learning, ongoing training lets developers know that their employer values
them and is willing to invest in their long-term success.
Reduce the number of development tools.
Left unchecked, the number of tools used in a development organization
can grow into the dozens - and no single developer can be expected to
be proficient at more than two or three at most. As a result, IS organizations
often have several groups that are organized around different languages,
business functions or even hardware systems. This impedes an organization's
ability to manage development resources, and to move team members from
one project to another without major retraining and ramp-ups. By standardizing
on a smaller number of development tools - preferably tools that enable
programmers to describe an application logically without regard to target
language or hardware system - IS organizations gain tremendous flexibility
while simplifying training requirements and encouraging greater skills
Exploit the advantages of inexperience.
To most employers and employees, a lack of experience is nothing but
a liability. But inexperience does have its advantages. For example, developers
with less than five years of experience tend to learn more quickly and
more willingly. More often than not, junior developers have the time and
the enthusiasm to take on new challenges. For all of these reasons, it
is best to give less-experienced developers the bulk of the coding work
for projects using new technologies.
Temper novice enthusiasm with a liberal dose of mentoring.
With their knowledge of the business and its processes, as well as their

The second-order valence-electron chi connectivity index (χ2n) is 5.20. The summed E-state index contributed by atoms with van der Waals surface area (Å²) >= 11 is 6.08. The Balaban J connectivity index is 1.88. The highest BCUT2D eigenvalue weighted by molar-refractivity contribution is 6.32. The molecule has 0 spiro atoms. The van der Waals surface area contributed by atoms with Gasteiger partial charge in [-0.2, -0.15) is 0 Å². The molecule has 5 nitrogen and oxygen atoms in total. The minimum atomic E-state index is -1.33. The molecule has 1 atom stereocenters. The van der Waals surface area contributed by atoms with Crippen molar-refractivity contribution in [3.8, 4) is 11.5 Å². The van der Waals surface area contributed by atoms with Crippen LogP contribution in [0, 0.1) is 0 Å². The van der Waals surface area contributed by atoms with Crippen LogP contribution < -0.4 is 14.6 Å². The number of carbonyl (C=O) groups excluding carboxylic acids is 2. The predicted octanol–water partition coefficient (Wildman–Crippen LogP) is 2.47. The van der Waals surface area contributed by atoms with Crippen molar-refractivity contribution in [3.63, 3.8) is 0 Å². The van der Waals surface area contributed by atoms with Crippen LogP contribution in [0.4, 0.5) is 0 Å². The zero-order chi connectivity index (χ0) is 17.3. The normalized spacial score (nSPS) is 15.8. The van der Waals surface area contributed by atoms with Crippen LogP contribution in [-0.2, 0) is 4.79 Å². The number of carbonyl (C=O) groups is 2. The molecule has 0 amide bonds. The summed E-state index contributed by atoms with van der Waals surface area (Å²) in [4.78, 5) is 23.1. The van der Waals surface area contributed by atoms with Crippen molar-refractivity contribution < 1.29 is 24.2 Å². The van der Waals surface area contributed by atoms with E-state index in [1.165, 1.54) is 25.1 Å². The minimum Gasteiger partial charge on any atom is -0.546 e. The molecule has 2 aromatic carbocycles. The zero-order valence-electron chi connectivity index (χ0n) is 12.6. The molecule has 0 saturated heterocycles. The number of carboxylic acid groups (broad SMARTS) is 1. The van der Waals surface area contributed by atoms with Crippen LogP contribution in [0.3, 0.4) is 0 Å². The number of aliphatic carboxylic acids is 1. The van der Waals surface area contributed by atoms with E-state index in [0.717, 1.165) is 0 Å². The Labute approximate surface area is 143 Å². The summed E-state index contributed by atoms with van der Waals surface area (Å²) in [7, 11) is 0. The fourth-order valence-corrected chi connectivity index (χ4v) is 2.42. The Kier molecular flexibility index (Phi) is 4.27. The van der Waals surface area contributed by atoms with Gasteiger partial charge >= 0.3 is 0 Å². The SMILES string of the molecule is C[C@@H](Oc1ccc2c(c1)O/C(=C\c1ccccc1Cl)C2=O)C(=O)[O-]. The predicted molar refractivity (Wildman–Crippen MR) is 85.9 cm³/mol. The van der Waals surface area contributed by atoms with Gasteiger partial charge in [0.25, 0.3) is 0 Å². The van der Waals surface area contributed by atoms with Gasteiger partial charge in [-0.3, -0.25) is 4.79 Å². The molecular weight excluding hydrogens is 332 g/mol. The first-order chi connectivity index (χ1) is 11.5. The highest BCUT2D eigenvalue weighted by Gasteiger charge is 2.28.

ability to anticipate problems, senior developers can act as effective
mentors to less-experienced staffers. Additionally, senior staffers can
effectively translate business needs to system design or project management,
help define the scope of a project and avoid the headaches of scope creep.
When senior and junior developers are teamed in pairs or small groups
on projects, they quickly learn to rely on each other's strengths to overcome
their own weaknesses. By acting as mentors, senior developers can share
the benefit of their experience - thereby building junior team members'
knowledge - while getting close-hand exposure to newer technologies. It's
a win/win situation.
Find the right role for each contributor.
Everyone wants to feel valued and that they're contributing. People
who feel they are valued contributors in an organization are easier to
retain. That's why it's important to recognize the attributes, strengths
and preferences of each member of the development team. For example, not
every senior developer wants to - or is equipped to - be a mentor or project
manager. Some people are invariably unwilling to embrace change; they